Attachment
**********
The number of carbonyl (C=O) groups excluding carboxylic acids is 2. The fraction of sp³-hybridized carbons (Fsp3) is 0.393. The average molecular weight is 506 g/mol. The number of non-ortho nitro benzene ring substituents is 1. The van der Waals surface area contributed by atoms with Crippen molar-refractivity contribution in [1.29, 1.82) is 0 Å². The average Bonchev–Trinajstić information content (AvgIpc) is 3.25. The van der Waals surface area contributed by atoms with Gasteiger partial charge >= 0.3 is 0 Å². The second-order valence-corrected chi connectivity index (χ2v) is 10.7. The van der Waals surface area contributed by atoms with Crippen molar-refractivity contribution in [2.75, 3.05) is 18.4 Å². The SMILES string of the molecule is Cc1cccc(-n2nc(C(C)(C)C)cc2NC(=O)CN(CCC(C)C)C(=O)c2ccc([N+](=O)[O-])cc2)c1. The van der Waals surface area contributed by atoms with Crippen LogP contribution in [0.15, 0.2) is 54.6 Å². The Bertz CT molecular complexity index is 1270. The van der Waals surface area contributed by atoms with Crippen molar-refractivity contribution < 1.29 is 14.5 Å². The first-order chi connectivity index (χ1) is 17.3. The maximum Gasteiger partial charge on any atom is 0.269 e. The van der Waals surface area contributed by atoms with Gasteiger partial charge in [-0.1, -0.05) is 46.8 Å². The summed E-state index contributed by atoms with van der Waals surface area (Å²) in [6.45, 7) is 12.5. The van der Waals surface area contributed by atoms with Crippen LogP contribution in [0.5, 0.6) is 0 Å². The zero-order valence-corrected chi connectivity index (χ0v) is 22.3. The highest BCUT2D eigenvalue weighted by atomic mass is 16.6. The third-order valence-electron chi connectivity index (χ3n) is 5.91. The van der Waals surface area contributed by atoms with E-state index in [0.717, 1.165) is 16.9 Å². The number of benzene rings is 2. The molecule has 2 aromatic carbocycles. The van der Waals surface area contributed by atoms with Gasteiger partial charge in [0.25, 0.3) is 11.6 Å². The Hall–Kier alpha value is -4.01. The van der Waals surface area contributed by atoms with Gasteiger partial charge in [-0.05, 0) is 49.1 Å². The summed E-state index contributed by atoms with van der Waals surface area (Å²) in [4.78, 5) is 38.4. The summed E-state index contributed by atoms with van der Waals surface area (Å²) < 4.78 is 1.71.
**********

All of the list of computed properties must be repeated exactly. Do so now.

The number of carbonyl (C=O) groups excluding carboxylic acids is 2. The fraction of sp³-hybridized carbons (Fsp3) is 0.393. The average molecular weight is 506 g/mol. The number of non-ortho nitro benzene ring substituents is 1. The van der Waals surface area contributed by atoms with Crippen molar-refractivity contribution in [1.29, 1.82) is 0 Å². The average Bonchev–Trinajstić information content (AvgIpc) is 3.25. The van der Waals surface area contributed by atoms with Gasteiger partial charge >= 0.3 is 0 Å². The second-order valence-corrected chi connectivity index (χ2v) is 10.7. The van der Waals surface area contributed by atoms with Crippen molar-refractivity contribution in [2.75, 3.05) is 18.4 Å². The SMILES string of the molecule is Cc1cccc(-n2nc(C(C)(C)C)cc2NC(=O)CN(CCC(C)C)C(=O)c2ccc([N+](=O)[O-])cc2)c1. The van der Waals surface area contributed by atoms with Crippen LogP contribution in [0.15, 0.2) is 54.6 Å². The Bertz CT molecular complexity index is 1270. The van der Waals surface area contributed by atoms with Crippen molar-refractivity contribution < 1.29 is 14.5 Å². The first-order chi connectivity index (χ1) is 17.3. The maximum Gasteiger partial charge on any atom is 0.269 e. The van der Waals surface area contributed by atoms with Gasteiger partial charge in [-0.1, -0.05) is 46.8 Å². The summed E-state index contributed by atoms with van der Waals surface area (Å²) in [6.45, 7) is 12.5. The van der Waals surface area contributed by atoms with Crippen LogP contribution in [0.5, 0.6) is 0 Å². The zero-order valence-corrected chi connectivity index (χ0v) is 22.3. The highest BCUT2D eigenvalue weighted by atomic mass is 16.6. The third-order valence-electron chi connectivity index (χ3n) is 5.91. The van der Waals surface area contributed by atoms with E-state index in [0.717, 1.165) is 16.9 Å². The number of benzene rings is 2. The molecule has 2 aromatic carbocycles. The van der Waals surface area contributed by atoms with Gasteiger partial charge in [0.25, 0.3) is 11.6 Å². The Hall–Kier alpha value is -4.01. The van der Waals surface area contributed by atoms with Gasteiger partial charge in [-0.05, 0) is 49.1 Å². The summed E-state index contributed by atoms with van der Waals surface area (Å²) in [4.78, 5) is 38.4. The summed E-state index contributed by atoms with van der Waals surface area (Å²) < 4.78 is 1.71.